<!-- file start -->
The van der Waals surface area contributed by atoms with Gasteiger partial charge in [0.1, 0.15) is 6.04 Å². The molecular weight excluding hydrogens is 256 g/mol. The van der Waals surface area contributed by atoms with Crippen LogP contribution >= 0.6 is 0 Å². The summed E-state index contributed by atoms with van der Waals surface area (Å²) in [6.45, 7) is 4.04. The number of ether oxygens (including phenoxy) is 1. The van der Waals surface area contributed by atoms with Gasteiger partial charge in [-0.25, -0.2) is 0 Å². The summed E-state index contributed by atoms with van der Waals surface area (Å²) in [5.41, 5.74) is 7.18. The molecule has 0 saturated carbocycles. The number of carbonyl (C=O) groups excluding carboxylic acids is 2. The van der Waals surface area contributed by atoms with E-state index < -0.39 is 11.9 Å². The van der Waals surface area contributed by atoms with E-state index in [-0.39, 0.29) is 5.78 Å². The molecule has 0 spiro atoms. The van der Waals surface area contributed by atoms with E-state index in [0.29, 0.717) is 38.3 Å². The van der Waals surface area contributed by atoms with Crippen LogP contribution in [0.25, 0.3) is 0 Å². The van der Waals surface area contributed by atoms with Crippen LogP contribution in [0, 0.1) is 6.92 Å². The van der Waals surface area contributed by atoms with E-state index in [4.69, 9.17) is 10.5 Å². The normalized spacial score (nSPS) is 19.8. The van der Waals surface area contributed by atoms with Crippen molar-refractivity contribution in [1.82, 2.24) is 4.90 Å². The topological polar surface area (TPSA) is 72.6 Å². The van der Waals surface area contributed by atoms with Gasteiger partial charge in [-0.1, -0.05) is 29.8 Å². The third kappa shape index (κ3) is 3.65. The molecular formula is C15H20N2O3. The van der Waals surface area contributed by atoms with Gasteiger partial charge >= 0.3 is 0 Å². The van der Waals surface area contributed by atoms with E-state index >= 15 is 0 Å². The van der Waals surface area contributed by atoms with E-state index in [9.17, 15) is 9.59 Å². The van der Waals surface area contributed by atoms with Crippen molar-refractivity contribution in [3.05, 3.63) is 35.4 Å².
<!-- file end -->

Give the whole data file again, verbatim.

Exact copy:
The van der Waals surface area contributed by atoms with Gasteiger partial charge in [0.1, 0.15) is 6.04 Å². The molecular weight excluding hydrogens is 256 g/mol. The van der Waals surface area contributed by atoms with Crippen LogP contribution >= 0.6 is 0 Å². The summed E-state index contributed by atoms with van der Waals surface area (Å²) in [6.45, 7) is 4.04. The number of ether oxygens (including phenoxy) is 1. The van der Waals surface area contributed by atoms with Gasteiger partial charge in [-0.25, -0.2) is 0 Å². The summed E-state index contributed by atoms with van der Waals surface area (Å²) in [5.41, 5.74) is 7.18. The molecule has 0 saturated carbocycles. The number of carbonyl (C=O) groups excluding carboxylic acids is 2. The van der Waals surface area contributed by atoms with E-state index < -0.39 is 11.9 Å². The van der Waals surface area contributed by atoms with E-state index in [-0.39, 0.29) is 5.78 Å². The molecule has 0 spiro atoms. The van der Waals surface area contributed by atoms with E-state index in [0.29, 0.717) is 38.3 Å². The van der Waals surface area contributed by atoms with Crippen LogP contribution in [0.25, 0.3) is 0 Å². The van der Waals surface area contributed by atoms with Crippen LogP contribution in [0, 0.1) is 6.92 Å². The van der Waals surface area contributed by atoms with E-state index in [4.69, 9.17) is 10.5 Å². The normalized spacial score (nSPS) is 19.8. The van der Waals surface area contributed by atoms with Crippen molar-refractivity contribution in [1.82, 2.24) is 4.90 Å². The topological polar surface area (TPSA) is 72.6 Å². The van der Waals surface area contributed by atoms with Gasteiger partial charge in [-0.1, -0.05) is 29.8 Å². The third kappa shape index (κ3) is 3.65. The molecular formula is C15H20N2O3. The van der Waals surface area contributed by atoms with Gasteiger partial charge >= 0.3 is 0 Å². The van der Waals surface area contributed by atoms with E-state index >= 15 is 0 Å². The van der Waals surface area contributed by atoms with E-state index in [9.17, 15) is 9.59 Å². The van der Waals surface area contributed by atoms with Crippen molar-refractivity contribution in [3.05, 3.63) is 35.4 Å².